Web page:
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Jacob Reis, Page 267
JACOB REIS, one of the well-know and successful farmers of Sherman Township, who is living on section 7, is numbered among the native sons of Sheboygan County, for he was born in Scott Township, April 7, 1849. His parents were Jacob and Maria Elizabeth (Kaner) Reis. Both were natives of Germany, and about 1845 came to America, locating first in Washington County, Wis. After a year they came to this county, where the father died, May 30, 1876. The mother is still living with her son on the old homestead. They were the parents of nine children.
Jacob Reis, who was the second in order of birth, was reared under the parental roof, and acquired his education in the district schools of the neighborhood. When a young man of twenty-six years, he started out in life for himself with a capital of $2,500, and as a companion and helpmate on life's journey, he chose Miss Bertha Gersmahl, a native of Sherman Township. Their union was celebrated April 1, 1875, and the lady died on the 22d of March, 1880, leaving one daughter, Ella Paulina, who is living with her father. On the 29th of April, 1881, Mr. Reis was again married, his second union being with Miss Louisa Luecke. They have two interesting little daughters, Clara Elizabeth and Selma Amelia.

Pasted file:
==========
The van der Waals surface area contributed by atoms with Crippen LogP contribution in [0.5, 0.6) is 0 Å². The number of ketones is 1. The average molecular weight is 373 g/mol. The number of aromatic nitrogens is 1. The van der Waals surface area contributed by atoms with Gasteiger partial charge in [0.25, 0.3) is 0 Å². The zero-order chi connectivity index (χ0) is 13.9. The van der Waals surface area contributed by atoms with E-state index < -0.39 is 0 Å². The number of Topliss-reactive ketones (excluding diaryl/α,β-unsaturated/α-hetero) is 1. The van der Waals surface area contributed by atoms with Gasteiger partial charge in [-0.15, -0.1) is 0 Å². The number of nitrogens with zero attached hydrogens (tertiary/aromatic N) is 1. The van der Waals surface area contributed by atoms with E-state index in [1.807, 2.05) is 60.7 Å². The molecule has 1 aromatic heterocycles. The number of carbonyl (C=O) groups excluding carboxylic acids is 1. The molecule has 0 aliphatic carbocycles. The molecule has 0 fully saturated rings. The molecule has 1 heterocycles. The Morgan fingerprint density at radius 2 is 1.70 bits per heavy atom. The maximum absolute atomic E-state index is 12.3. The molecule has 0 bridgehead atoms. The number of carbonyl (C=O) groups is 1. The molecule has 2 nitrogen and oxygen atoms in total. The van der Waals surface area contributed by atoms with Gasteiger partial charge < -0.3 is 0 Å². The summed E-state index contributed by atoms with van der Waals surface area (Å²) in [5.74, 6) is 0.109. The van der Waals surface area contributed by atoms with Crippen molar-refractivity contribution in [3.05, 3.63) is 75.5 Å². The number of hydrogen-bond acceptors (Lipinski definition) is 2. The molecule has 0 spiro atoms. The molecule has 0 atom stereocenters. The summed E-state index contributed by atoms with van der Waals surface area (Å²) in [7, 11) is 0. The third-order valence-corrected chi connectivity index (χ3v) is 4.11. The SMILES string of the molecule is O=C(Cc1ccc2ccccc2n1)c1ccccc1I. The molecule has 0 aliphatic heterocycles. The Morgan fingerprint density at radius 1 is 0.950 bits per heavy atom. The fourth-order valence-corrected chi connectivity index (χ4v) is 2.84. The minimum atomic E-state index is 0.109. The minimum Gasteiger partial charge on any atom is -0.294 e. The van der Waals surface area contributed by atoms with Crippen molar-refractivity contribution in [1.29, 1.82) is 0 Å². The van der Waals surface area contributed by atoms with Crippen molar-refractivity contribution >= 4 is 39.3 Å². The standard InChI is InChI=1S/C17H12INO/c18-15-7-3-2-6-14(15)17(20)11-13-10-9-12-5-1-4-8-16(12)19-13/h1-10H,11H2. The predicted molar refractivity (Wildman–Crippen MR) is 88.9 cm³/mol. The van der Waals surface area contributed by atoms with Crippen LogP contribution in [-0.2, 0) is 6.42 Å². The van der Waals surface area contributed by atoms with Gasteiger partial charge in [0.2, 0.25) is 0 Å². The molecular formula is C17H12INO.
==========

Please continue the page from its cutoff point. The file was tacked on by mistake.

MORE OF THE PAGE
Mr. Reis has spent his entire life as a farmer. At the early age of ten years he followed the plow in his father's field, and when a youth of fourteen cradled in the harvest field with the hired men. He soon became familiar with all departments of farm work, and is a practical and progressive agriculturist. He now owns one hundred and forty-seven acres of good land, all of which is under a high state of cultivation, with the exception of a fifteen-acre tract of timber. The buildings are all of the latest improved style, the fields are well tilled, the fences are kept in good repair, and many other evidences of the thrift and enterprise of the owner are seen.
Among the pioneers, Mr. Reis is numbered. He and his sister used to attend school when they were obliged to put up stakes along the path in order to find their way back home. He remembers the Indians who visited the neighborhood, and remembers seeing many deer in the woods. He has watched with interest the growth and development of the county, and in all possible ways has aided in its progress and advancement, for his native county is dear to him. He is truly a worth representative of an honored pioneer family. He cast his first Presidential vote for Gen. Grant in 1872, but has since been a supporter of the Democracy. Himself and wife are members of the Lutheran Church of Scott Township, and are highly respected people, who hold an enviable position in the social circles in which they move.
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